Less than an hour after the polls closed in Thursday’s provincial election, the takeaway from the campaign in Elgin-Middlesex-London presented itself.
For the most part, the eight candidates ran a clean race with no mud-slinging, vitriol and finger-pointing evident.
Around 10 that evening at the Knights of Columbus Hall, as Flack was bathing in the adoration of his supporters, word was relayed to him Liberal candidate Heather Jackson was waiting outside the room to offer congratulations.
You could tell Flack was truly moved by the gesture of the city’s former mayor.
A classy moment all around in a world dominated by raging rhetoric and damning divisiveness.
After the brief exchange, Flack continued with his words of thanks, which included a fitting tip of the hat to the riding’s previous MPP, who stepped aside at the end of February.
The question begs an answer.
What exactly is going on with the city’s fire department?
We are now working on the third St. Thomas fire chief in under a year, what gives?
First, it was Bob Davidson, who came on board in January of 2018, after serving as deputy fire chief in Chatham-Kent.
Well, he served until July of last year when it was announced he abruptly retired.
Or did he?
Was he pressured into leaving?
Remember, the St. Thomas Professional Firefighters’ Association was more than a little upset when Davidson was brought aboard after the death of popular fire chief Rob Broadbent in August of 2017.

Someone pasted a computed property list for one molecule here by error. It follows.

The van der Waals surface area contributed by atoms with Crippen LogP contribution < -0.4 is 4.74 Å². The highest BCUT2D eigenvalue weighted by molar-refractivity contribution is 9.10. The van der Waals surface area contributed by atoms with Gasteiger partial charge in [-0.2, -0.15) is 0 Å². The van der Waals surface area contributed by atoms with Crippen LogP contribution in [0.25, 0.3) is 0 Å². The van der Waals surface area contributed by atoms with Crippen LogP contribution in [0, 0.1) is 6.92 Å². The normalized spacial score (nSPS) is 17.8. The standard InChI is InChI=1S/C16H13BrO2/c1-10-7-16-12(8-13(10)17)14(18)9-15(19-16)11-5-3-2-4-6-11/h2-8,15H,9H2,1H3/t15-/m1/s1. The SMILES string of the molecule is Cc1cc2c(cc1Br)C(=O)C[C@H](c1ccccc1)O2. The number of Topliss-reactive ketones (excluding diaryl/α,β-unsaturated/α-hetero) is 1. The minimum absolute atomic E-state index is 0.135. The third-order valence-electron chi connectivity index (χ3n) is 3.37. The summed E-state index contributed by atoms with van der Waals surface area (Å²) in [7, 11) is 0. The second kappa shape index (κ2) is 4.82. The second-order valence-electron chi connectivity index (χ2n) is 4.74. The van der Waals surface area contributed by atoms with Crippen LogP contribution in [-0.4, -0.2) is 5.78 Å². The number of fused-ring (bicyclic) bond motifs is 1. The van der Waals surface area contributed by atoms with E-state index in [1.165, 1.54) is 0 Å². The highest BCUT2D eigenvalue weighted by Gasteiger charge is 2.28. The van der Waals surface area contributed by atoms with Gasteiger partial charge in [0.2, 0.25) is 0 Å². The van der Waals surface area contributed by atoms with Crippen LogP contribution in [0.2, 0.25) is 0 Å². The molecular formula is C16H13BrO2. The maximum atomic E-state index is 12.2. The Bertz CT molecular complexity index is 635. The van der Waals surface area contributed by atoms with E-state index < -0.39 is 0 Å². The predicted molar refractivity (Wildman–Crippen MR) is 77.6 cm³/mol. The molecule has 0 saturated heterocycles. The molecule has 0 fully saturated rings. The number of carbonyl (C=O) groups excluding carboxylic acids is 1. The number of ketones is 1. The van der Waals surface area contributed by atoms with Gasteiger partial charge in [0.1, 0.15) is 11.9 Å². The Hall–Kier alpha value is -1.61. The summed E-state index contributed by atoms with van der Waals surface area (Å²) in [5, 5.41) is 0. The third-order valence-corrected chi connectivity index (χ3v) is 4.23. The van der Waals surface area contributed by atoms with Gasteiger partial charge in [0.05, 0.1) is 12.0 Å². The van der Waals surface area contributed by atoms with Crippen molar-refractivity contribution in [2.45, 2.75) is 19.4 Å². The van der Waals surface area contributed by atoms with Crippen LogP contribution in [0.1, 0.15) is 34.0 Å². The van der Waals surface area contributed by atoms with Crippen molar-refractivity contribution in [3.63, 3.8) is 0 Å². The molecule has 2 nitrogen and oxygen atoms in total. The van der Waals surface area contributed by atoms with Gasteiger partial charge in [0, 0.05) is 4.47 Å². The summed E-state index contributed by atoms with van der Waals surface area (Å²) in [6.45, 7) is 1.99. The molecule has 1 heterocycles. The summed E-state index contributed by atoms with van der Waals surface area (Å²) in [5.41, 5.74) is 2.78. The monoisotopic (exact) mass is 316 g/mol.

The decision was made at city hall to hire a chief externally, rather than from within the department with then Deputy Fire Chief Ray Ormerod considered a strong candidate.
Word has it Ormerod was not even granted an interview.
With the drawing to a close this past week of Indigenous History Month and the horrific revelation of more bodies discovered in unmarked graves at another residential school, our conversation with Ray John took on increased significance. He is an impassioned Indigenous cultural teacher at the London District Catholic School Board and with boards elsewhere in the province. He has worked in the education field for more than 15 years and he says the mixed emotions of the past month have had a unifying effect in his Oneida community and within Indigenous communities elsewhere in the country. “You drive up and down in our community and you see so many orange shirts. You see toys out there dedicated to the young ones that are gone. “But there’s a real sense of unity here. It’s not that it wasn’t here before. I think it is more that we are supporting each other.” John has been awarded for working “tirelessly in the spirit of Truth and Reconciliation” and he stresses only through engaging in tough conversations will Canadians be able to educate themselves on Indigenous culture and the tyranny of residential schools.
The Ontario government on Tuesday (June 1) passed new legislation and made amendments to existing legislation in its Anti-Human Trafficking Strategy. It coincided with the arrest of 59-year-old St. Thomas resident Eugene Andre Francois on human trafficking charges including sexual assault, sexual exploitation, traffic in persons under the age of 18, benefitting from trafficking and possession of child pornography. A female had contacted St. Thomas Police to report she was a trafficking victim for several months as a minor in 2013. Representing that victim is Kelly Franklin, recognized as this country’s leading expert in anti-human trafficking awareness and certification. She is the founder of Courage for Freedom, a Canadian-based organization that exists to educate, train and certify front-line and community service providers on proven strategies and prevention tactics that serves vulnerable victims of human trafficking and sexually exploited girls. Franklin is also the Executive Director of Farmtown Canada, located just east of Mapleton.